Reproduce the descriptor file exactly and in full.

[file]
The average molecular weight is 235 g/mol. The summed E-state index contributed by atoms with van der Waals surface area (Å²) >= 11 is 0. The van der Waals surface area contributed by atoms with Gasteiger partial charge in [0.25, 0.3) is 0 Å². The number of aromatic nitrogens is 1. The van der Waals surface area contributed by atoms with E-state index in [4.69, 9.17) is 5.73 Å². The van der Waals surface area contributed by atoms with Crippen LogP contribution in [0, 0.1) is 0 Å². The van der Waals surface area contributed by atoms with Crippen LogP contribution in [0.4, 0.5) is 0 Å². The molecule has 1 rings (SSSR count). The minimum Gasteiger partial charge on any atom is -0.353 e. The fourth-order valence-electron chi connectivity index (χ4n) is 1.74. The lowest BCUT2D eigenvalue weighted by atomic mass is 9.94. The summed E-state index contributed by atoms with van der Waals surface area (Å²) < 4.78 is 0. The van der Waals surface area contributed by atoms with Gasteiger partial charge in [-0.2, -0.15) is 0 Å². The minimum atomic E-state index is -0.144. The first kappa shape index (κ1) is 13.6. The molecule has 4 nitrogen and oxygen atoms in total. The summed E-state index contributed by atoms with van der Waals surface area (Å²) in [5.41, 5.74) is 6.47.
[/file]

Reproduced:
The average molecular weight is 235 g/mol. The summed E-state index contributed by atoms with van der Waals surface area (Å²) >= 11 is 0. The van der Waals surface area contributed by atoms with Gasteiger partial charge in [0.25, 0.3) is 0 Å². The number of aromatic nitrogens is 1. The van der Waals surface area contributed by atoms with E-state index in [4.69, 9.17) is 5.73 Å². The van der Waals surface area contributed by atoms with Crippen LogP contribution in [0, 0.1) is 0 Å². The van der Waals surface area contributed by atoms with Crippen LogP contribution in [0.4, 0.5) is 0 Å². The molecule has 1 rings (SSSR count). The minimum Gasteiger partial charge on any atom is -0.353 e. The fourth-order valence-electron chi connectivity index (χ4n) is 1.74. The lowest BCUT2D eigenvalue weighted by atomic mass is 9.94. The summed E-state index contributed by atoms with van der Waals surface area (Å²) < 4.78 is 0. The van der Waals surface area contributed by atoms with Gasteiger partial charge in [-0.2, -0.15) is 0 Å². The minimum atomic E-state index is -0.144. The first kappa shape index (κ1) is 13.6. The molecule has 4 nitrogen and oxygen atoms in total. The summed E-state index contributed by atoms with van der Waals surface area (Å²) in [5.41, 5.74) is 6.47.